Duration: 2 weeks, starting on July 6, 2020

Location: Nottingham, UK

Tuition: £1,100, or £990 if you apply and pay by March 31st, 2020 

Quick recap: With accommodation coming to around £300, all in all, this is one of the best value opportunities for anyone with at least one year of undergraduate studies looking to produce a short doc with cutting-edge facilities and industry standard equipment.

Duration: 6 weeks, June 15 – July 24, 2020

Location: London, UK

Tuition: £2,995 if booked by May 4th, 2020

Quick recap: If you have an idea for a documentary and want to turn your dream into reality, this intensive, 6-week course will provide the grounding you need to transform your initial concept into a gripping factual film. The bonus? You get to pitch your final project to a panel of documentary industry professionals, which is priceless industry experience.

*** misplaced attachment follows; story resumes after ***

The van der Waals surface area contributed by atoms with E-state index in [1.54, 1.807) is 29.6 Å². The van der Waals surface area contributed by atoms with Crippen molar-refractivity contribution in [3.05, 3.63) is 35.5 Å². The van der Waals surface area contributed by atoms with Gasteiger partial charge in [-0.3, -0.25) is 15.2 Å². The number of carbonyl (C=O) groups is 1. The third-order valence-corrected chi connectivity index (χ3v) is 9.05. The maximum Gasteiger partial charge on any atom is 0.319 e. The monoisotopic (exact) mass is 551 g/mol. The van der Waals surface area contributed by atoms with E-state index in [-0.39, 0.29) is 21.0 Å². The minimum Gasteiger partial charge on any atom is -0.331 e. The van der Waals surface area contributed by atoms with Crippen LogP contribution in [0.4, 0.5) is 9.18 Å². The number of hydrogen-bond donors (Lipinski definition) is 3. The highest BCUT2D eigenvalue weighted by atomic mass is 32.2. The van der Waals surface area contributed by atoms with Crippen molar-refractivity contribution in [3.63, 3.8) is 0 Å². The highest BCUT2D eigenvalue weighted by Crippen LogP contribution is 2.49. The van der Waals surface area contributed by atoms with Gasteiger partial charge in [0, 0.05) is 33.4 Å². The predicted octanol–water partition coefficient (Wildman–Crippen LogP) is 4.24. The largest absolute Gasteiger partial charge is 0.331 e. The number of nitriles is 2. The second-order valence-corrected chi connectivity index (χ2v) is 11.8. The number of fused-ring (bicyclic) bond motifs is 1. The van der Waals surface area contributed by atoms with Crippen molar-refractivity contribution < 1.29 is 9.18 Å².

Two people conducting a video interview in a winter landscape
© Raindance Documentary Foundation

Duration: 1 day a week, 5 weeks

Location: London, UK

Tuition: £215, 10% Early Bird discount if you apply by June 2002

Quick recap: This five-evening intensive practical course is led by award-winning director and documentarian Col Spector. He guides students through his legendary 8 golden rules for how to make documentaries that audiences will engage with and broadcasters will hopefully buy and festivals will select. This top-rated course is best suited for writers, directors and producers already working in documentary or for those wanting to cross over into non-fiction.